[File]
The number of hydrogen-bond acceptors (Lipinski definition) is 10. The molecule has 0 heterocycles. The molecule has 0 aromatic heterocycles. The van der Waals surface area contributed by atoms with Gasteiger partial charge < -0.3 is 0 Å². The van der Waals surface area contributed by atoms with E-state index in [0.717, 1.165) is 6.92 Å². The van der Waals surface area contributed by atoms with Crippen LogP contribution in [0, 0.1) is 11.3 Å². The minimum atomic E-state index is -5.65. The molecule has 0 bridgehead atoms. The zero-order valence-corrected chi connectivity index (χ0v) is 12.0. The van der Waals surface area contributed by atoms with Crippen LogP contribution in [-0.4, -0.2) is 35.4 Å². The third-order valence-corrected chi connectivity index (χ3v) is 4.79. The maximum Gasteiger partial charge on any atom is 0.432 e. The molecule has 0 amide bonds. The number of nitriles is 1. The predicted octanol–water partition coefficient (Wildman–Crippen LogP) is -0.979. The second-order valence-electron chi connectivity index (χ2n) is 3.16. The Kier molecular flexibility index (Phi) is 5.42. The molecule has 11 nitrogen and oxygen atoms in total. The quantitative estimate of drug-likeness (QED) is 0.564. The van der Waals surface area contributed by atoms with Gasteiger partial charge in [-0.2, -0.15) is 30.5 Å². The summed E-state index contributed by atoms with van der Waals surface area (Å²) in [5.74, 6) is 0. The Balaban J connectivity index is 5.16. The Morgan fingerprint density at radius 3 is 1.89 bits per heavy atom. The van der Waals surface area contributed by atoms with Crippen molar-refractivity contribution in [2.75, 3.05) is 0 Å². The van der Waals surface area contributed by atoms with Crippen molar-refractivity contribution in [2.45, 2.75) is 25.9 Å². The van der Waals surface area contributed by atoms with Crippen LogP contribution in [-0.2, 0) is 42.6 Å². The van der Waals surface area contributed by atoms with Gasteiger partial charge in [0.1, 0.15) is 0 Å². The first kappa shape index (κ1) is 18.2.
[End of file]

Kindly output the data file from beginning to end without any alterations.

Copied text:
The number of hydrogen-bond acceptors (Lipinski definition) is 10. The molecule has 0 heterocycles. The molecule has 0 aromatic heterocycles. The van der Waals surface area contributed by atoms with Gasteiger partial charge < -0.3 is 0 Å². The van der Waals surface area contributed by atoms with E-state index in [0.717, 1.165) is 6.92 Å². The van der Waals surface area contributed by atoms with Crippen LogP contribution in [0, 0.1) is 11.3 Å². The minimum atomic E-state index is -5.65. The molecule has 0 bridgehead atoms. The zero-order valence-corrected chi connectivity index (χ0v) is 12.0. The van der Waals surface area contributed by atoms with Crippen LogP contribution in [-0.4, -0.2) is 35.4 Å². The third-order valence-corrected chi connectivity index (χ3v) is 4.79. The maximum Gasteiger partial charge on any atom is 0.432 e. The molecule has 0 amide bonds. The number of nitriles is 1. The predicted octanol–water partition coefficient (Wildman–Crippen LogP) is -0.979. The second-order valence-electron chi connectivity index (χ2n) is 3.16. The Kier molecular flexibility index (Phi) is 5.42. The molecule has 11 nitrogen and oxygen atoms in total. The quantitative estimate of drug-likeness (QED) is 0.564. The van der Waals surface area contributed by atoms with Gasteiger partial charge in [-0.2, -0.15) is 30.5 Å². The summed E-state index contributed by atoms with van der Waals surface area (Å²) in [5.74, 6) is 0. The Balaban J connectivity index is 5.16. The Morgan fingerprint density at radius 3 is 1.89 bits per heavy atom. The van der Waals surface area contributed by atoms with Crippen molar-refractivity contribution in [2.75, 3.05) is 0 Å². The van der Waals surface area contributed by atoms with Crippen molar-refractivity contribution in [2.45, 2.75) is 25.9 Å². The van der Waals surface area contributed by atoms with Crippen LogP contribution in [-0.2, 0) is 42.6 Å². The van der Waals surface area contributed by atoms with Gasteiger partial charge in [0.1, 0.15) is 0 Å². The first kappa shape index (κ1) is 18.2.